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Is It All in the Genes?

Published on Wed, 05/29/2019 - 07:25am

Everyone’s talking about it. Everyone’s asking about it. But is it the answer to all your genealogy brick walls? When researching their genealogy, so many people wonder if getting a DNA test will solve all the questions they have about their ancestors. Well, not really, but it is a tool that may help. Which test? What company? Why are my sibling’s results different than mine? I had similar questions when I first heard about this new genealogy tool. So, I did my research and…

Because each parent passes on 50 percent of their DNA to each child, every child receives a different combination. That is what makes us unique individuals. The amount of ancestral DNA we receive decreases by 50 percent each generation. For example, you might have received a percentage of great-grandmother’s Cherokee heritage, while your sibling did not.

There are three types of ancestral DNA tests you can get:

  1. Autosomal DNA tests (both men and women can take these), which explore all lines and can confirm relationships and help solve some genealogy mysteries. These work best when you have a family tree connected with your test results.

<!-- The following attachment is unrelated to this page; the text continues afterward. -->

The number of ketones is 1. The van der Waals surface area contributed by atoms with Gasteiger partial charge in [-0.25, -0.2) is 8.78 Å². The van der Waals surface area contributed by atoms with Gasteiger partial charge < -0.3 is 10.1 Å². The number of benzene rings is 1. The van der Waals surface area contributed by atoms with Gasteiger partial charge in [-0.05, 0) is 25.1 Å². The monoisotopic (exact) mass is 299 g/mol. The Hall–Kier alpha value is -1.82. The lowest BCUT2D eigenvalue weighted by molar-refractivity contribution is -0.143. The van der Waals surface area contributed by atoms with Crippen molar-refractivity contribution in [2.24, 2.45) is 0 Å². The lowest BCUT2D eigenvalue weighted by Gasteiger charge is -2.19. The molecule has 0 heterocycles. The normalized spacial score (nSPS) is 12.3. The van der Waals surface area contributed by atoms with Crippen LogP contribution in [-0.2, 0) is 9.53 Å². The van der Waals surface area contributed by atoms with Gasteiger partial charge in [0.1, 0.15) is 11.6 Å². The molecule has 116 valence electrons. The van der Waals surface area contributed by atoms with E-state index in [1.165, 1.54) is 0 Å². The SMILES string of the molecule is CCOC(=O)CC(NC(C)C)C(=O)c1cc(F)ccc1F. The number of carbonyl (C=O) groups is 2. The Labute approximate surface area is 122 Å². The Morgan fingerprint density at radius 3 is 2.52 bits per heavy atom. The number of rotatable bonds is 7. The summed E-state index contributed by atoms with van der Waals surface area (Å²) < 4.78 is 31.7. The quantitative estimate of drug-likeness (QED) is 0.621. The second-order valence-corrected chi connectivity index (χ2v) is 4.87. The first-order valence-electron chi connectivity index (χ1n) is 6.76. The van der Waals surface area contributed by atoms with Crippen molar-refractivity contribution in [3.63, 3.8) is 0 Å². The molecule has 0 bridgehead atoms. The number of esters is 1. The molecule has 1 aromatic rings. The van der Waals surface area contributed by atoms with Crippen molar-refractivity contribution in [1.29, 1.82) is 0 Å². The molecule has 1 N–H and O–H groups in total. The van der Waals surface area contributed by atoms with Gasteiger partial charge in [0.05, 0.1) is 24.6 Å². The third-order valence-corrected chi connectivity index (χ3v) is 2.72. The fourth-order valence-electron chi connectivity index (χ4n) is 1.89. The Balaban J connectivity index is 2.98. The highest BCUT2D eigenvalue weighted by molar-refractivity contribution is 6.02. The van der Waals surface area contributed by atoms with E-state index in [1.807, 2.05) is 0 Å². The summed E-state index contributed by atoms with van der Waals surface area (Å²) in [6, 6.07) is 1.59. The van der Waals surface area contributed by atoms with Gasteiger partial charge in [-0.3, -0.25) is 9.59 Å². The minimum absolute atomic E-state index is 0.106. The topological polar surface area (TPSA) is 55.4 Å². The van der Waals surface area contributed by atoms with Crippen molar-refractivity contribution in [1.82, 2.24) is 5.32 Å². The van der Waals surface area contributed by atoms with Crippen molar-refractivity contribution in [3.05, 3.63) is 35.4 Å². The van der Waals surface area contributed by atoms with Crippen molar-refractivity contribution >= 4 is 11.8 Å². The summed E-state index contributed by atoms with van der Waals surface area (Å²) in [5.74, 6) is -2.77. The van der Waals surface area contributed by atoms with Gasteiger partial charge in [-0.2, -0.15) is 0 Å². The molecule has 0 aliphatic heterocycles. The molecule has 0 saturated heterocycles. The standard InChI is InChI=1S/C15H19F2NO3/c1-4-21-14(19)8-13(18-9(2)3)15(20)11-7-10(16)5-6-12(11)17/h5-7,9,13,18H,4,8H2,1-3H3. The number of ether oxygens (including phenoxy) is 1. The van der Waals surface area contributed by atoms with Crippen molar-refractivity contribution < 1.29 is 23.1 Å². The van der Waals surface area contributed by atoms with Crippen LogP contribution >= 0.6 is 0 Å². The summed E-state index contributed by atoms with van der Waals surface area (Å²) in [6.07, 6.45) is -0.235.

2. Mitochondrial (mtDNA) DNA tests (both men and women can take these), which explore your maternal line. These help you understand maternal relationships in past generations.
  3. Y-DNA tests (only men can take these because only men have Y chromosomes), which explore the paternal line and are useful for determining origins of surnames.  

There are many companies that offer DNA testing. You should check all possible options before making the best decision for your particular needs. The Midwest Genealogy Center has many books about researching DNA and how to use the results. Check our online catalog for more information.

When I took an autosomal DNA test, the ethnicity estimates did not surprise me, but the connections between my tree and others did. It is a new and fascinating journey—another tool for my genealogy research kit!

Sheri V.
Midwest Genealogy Center

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